Environmental impact design (EID) is the design of development projects so as to achieve positive environmental objectives that benefit the environment and raise the stock of public goods.
Examples of EID include:
Environmental impact design impacts can be broken down into three types:
Environmental impacts of design must consider the site of the project.
Environmental Impact Design should address issues revealed by Environmental impact assessments (EIA). EID looks for ways to minimize costs to the developer, while maximizing the benefit to the environment.
Historically in construction, the needs of the owner were paramount, as constrained by local laws and policies, such as building safety and zoning. EID broadens those concerns to encompass environmental impacts. Low impact development and ecologically focused building practices originated in Germany following World War II. The widespread destruction and a large homeless population gave Germans the chance to refocus building practices. Prefabrication was adopted in both East and West Germany where, in the 1950s and 60s, modular construction systems were developed for residential buildings.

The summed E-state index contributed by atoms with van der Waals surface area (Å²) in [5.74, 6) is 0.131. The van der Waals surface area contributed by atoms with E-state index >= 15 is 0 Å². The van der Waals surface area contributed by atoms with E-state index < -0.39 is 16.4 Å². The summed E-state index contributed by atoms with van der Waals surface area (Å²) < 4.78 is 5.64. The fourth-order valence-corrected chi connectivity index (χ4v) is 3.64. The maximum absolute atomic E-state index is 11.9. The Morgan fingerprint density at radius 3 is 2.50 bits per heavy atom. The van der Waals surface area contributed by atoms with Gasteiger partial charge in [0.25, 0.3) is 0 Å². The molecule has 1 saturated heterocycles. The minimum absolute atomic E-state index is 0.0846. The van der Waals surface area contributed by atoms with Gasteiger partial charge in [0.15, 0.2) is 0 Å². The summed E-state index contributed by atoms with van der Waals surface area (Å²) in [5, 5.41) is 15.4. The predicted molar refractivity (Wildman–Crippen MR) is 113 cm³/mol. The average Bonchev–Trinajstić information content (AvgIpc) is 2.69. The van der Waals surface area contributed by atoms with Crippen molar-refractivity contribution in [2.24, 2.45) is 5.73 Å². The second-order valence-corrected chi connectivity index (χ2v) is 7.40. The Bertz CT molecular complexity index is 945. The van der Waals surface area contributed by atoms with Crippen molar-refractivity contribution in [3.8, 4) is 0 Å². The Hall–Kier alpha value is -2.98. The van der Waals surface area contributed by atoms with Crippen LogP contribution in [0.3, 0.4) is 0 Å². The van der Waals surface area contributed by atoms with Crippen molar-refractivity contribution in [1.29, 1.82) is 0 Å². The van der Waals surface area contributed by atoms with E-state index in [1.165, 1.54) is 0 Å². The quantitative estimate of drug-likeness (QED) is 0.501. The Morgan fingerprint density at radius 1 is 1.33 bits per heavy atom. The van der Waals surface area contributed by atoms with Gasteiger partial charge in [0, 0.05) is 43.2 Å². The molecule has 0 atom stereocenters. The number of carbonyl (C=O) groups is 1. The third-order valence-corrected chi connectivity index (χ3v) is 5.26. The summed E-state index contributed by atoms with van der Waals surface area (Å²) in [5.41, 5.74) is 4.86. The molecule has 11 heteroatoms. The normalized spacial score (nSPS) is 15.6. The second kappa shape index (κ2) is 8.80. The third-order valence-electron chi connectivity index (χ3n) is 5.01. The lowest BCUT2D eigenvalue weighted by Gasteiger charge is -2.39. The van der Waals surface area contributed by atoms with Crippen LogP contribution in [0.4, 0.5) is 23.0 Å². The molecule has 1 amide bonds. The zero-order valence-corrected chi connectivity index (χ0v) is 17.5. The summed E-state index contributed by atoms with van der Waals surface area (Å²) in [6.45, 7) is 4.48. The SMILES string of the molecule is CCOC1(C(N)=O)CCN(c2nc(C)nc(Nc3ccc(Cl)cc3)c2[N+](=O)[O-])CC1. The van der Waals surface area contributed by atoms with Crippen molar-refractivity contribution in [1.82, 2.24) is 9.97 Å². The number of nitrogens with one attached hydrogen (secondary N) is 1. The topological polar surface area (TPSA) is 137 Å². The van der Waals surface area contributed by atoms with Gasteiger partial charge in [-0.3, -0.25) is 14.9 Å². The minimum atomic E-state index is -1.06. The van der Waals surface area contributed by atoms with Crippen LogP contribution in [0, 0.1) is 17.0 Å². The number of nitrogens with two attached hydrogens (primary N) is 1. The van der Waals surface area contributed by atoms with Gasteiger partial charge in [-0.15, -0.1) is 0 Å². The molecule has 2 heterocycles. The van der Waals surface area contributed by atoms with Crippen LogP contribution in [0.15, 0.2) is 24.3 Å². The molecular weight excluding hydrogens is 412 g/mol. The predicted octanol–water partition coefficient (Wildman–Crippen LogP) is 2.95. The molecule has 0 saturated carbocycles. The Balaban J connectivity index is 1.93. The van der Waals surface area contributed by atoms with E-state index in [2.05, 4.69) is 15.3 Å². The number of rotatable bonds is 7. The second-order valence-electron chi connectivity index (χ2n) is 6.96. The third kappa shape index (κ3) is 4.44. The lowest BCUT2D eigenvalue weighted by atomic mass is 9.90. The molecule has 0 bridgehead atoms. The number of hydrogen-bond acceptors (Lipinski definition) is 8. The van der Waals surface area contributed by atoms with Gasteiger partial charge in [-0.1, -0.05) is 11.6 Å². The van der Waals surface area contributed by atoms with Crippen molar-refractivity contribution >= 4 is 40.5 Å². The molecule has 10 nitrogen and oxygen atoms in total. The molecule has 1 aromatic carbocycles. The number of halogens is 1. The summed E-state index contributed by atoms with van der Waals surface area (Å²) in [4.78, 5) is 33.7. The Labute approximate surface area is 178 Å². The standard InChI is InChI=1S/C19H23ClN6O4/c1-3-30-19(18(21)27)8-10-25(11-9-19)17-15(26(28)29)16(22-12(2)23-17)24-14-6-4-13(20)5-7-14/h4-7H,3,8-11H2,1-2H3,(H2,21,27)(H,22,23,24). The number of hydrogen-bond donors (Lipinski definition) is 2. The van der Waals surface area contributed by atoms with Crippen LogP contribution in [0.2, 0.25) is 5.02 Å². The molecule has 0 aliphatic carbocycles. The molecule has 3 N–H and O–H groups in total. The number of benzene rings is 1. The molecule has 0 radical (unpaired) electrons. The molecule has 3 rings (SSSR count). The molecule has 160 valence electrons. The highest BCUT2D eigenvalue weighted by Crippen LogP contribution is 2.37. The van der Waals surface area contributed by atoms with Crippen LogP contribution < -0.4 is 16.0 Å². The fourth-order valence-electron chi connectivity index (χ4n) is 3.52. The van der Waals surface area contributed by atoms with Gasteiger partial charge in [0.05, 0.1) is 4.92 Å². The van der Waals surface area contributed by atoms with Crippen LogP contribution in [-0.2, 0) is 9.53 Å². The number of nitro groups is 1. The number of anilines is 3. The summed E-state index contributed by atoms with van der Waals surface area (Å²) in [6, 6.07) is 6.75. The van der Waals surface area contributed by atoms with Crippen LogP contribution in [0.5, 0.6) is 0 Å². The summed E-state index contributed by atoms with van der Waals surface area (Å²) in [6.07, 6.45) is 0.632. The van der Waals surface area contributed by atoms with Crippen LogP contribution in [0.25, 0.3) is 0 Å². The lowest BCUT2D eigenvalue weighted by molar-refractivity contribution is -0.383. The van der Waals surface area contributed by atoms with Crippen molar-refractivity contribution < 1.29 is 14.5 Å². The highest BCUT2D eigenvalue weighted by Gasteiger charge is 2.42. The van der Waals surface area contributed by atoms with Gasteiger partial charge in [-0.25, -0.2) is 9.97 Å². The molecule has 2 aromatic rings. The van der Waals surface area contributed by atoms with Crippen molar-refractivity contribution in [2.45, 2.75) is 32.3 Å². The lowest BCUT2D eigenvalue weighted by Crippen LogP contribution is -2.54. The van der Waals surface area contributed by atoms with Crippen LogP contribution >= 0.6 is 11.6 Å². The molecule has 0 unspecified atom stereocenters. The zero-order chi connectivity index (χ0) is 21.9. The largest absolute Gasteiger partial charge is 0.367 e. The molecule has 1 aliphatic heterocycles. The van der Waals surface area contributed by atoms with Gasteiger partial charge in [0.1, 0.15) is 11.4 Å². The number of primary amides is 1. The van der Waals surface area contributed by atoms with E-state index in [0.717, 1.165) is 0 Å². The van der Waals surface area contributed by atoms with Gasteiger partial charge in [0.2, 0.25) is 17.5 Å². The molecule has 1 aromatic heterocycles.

In 1992, at the Earth Summit, policy makers adopted Agenda 21, which focused on sustainable development. In 1996, the UN Conference on Human Settlements Habitat II discussed transferring sustainable building practices to an urban scale. From 1999 to 2003, the U.S. Green Building Council kick-started the Leadership in Energy and Environmental Design or (LEED) which is now the most well-known standard for green building.
The "building life cycle" is an approach to design that considers environmental impacts such as pollution and energy consumption over the life of the building. This theory evolved into the idea of cradle-to-cradle design, which adds the notion that at the end of a building's life, it should be disposed of without environment impact. The Triple Zero standard requires lowering energy, emissions and waste to zero. A successful life cycle building adopts approaches such as the use of recycled materials in the construction process as well as green energy.